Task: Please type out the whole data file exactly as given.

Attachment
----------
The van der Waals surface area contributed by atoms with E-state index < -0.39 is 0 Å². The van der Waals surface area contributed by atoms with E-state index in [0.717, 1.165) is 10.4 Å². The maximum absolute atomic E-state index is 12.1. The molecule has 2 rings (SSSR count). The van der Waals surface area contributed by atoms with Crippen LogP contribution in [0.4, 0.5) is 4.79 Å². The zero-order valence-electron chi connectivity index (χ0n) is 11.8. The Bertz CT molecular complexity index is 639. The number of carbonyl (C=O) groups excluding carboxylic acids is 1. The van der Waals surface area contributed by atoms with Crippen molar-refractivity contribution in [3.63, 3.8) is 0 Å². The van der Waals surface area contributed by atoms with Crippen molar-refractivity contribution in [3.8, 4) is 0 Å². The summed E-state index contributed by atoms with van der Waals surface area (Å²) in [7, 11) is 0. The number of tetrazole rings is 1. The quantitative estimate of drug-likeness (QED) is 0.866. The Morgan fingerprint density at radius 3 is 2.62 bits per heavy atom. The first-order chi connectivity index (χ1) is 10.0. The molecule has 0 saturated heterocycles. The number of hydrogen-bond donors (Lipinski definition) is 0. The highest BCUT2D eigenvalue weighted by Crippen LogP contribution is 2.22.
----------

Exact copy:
The van der Waals surface area contributed by atoms with E-state index < -0.39 is 0 Å². The van der Waals surface area contributed by atoms with E-state index in [0.717, 1.165) is 10.4 Å². The maximum absolute atomic E-state index is 12.1. The molecule has 2 rings (SSSR count). The van der Waals surface area contributed by atoms with Crippen LogP contribution in [0.4, 0.5) is 4.79 Å². The zero-order valence-electron chi connectivity index (χ0n) is 11.8. The Bertz CT molecular complexity index is 639. The number of carbonyl (C=O) groups excluding carboxylic acids is 1. The van der Waals surface area contributed by atoms with Crippen molar-refractivity contribution in [3.63, 3.8) is 0 Å². The van der Waals surface area contributed by atoms with Crippen molar-refractivity contribution in [3.8, 4) is 0 Å². The summed E-state index contributed by atoms with van der Waals surface area (Å²) in [7, 11) is 0. The number of tetrazole rings is 1. The quantitative estimate of drug-likeness (QED) is 0.866. The Morgan fingerprint density at radius 3 is 2.62 bits per heavy atom. The first-order chi connectivity index (χ1) is 10.0. The molecule has 0 saturated heterocycles. The number of hydrogen-bond donors (Lipinski definition) is 0. The highest BCUT2D eigenvalue weighted by Crippen LogP contribution is 2.22.